Cities trying to block poor, disabled from moving to town

We give you, now, the NewsCut News Quote of the Day:

“It’s not a discriminatory thing, it’s an economic issue.”

It comes from South St. Paul City Council member Tom Seaberg in today’s Star Tribune, rationalizing the city’s… well, what should it be called? The city, along with West St. Paul, are attempting to close the door to people who receive state assistance for being both low-income and disabled, the newspaper says.

Those people call the cops too much and there is already enough rental housing for the poor and disabled, city officials say. Enough!

West St. Paul passed an ordinance in November prohibiting people who get government rental assistance and support services, a category the state calls “registered housing with services,” from living in the city’s apartments unless they’re already residing there.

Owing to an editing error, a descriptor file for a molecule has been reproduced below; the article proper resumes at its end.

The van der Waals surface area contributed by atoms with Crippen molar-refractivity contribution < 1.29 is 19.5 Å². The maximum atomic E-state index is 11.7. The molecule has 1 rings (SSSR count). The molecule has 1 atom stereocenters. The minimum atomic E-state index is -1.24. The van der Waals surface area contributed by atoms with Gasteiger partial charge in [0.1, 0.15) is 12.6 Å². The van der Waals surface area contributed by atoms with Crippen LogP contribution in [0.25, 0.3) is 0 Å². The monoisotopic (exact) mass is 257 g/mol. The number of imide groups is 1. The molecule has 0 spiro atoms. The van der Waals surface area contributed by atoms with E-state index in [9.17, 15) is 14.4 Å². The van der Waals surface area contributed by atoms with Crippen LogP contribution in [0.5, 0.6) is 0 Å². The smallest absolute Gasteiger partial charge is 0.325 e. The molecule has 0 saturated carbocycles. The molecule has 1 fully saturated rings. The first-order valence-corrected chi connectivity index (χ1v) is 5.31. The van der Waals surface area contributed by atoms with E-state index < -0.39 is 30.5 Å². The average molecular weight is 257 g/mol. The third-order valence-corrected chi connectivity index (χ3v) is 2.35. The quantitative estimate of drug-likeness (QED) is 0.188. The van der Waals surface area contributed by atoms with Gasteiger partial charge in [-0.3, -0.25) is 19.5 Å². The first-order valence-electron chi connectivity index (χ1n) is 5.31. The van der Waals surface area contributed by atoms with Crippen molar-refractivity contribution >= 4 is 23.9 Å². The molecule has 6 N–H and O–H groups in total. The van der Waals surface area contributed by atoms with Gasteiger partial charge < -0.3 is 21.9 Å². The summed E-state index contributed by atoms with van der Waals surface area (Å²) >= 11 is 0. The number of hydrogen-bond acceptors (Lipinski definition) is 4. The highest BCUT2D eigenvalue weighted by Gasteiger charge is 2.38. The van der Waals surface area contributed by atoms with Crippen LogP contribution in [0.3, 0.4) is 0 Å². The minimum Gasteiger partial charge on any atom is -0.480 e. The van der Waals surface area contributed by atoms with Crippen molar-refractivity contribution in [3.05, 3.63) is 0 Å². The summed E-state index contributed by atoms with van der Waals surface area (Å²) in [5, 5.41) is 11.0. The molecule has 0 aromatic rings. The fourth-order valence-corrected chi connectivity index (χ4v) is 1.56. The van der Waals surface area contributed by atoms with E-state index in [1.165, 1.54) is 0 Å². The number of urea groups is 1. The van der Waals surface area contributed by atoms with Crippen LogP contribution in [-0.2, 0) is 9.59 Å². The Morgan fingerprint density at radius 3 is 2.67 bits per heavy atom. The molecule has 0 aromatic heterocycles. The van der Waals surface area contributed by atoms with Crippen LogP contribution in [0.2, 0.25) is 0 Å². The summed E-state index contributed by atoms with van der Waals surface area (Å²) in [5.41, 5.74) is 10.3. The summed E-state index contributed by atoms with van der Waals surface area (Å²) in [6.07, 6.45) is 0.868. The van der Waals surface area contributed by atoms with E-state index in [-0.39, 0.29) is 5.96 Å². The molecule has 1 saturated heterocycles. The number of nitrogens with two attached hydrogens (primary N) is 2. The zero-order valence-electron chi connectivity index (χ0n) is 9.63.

People receiving assistance may be mentally ill, physically or mentally disabled or elderly. The services they get range from transportation and nursing care to help with cleaning or money management.

South St. Paul approved an ordinance last month allowing just one unit, or 5 percent of a multifamily building, whichever is greater, to be occupied by people receiving both rental help and support services.

In both cities, existing properties can retain current tenants who fall into that category, but they can’t add more.

Some Dakota County officials, and some housing experts, think the effort stretches legality.

The county says about five police calls a month go to the five apartment buildings on the registered housing list.

It expects someone will sue the cities over the ordinances.